The community structure and metabolic function of activated sludge carrying out enhanced biological phosphorus removal have been investigated. Laboratory-scale sequencing batch reactors were operated at several influent COD:P ratios to obtain sludges with a range of phosphorus contents.
Molecular microbiological techniques based on small subunit ribosomal RNA were used to characterize the community structure of these sludges. The dominant polyphosphate accumulating organism was a close relative of Rhodocyclus tenuis, a member of the beta subclass of the Proteobacteria.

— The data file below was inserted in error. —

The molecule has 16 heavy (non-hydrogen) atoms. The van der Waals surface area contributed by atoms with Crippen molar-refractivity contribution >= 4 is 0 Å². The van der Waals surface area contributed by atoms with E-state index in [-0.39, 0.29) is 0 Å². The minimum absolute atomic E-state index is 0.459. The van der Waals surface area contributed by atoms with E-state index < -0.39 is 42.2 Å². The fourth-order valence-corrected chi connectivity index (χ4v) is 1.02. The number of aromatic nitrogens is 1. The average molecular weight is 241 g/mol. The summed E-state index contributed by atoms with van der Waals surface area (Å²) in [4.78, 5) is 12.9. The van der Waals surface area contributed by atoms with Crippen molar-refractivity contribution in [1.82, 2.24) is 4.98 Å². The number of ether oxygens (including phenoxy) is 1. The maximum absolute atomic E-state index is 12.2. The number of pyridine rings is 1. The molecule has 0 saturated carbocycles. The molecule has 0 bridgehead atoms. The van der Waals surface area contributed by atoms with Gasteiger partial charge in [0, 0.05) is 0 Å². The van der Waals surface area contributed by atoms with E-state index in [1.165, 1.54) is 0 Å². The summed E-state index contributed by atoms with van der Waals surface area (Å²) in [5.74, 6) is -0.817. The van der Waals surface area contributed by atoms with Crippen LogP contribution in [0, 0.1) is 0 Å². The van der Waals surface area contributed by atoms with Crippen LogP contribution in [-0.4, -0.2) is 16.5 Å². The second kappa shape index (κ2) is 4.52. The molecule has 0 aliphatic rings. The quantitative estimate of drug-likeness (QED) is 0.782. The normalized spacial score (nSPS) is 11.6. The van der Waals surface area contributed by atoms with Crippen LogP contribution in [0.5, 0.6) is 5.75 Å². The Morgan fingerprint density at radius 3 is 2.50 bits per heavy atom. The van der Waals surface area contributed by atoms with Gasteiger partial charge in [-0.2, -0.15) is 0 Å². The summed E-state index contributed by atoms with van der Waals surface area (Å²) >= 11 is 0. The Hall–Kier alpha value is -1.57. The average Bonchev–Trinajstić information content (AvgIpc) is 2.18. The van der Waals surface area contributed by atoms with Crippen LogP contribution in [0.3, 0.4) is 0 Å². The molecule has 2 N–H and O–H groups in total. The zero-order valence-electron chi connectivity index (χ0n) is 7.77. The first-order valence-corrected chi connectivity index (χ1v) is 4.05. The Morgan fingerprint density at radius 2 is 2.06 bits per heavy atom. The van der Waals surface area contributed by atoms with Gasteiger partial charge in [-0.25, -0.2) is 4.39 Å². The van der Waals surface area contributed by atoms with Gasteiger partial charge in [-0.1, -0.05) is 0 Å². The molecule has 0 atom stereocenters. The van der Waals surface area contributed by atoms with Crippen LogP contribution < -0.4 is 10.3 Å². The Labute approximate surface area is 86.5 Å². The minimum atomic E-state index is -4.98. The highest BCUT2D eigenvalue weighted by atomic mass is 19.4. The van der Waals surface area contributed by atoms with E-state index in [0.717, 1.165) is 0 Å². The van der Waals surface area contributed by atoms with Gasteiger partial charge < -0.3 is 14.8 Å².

Fragments of genes coding for polyphosphate kinase (PPK), thought to be responsible for polyphosphate accumulation, were retrieved from one of the sludges. Fluorescent in situ hybridization was carried out to co-localize the PPK gene and the ribosomal RNA of the Rhodocyclus-like organism
to demonstrate that the novel PPK gene originated in the genome of the dominant polyphosphate accumulating organism in the sludge.
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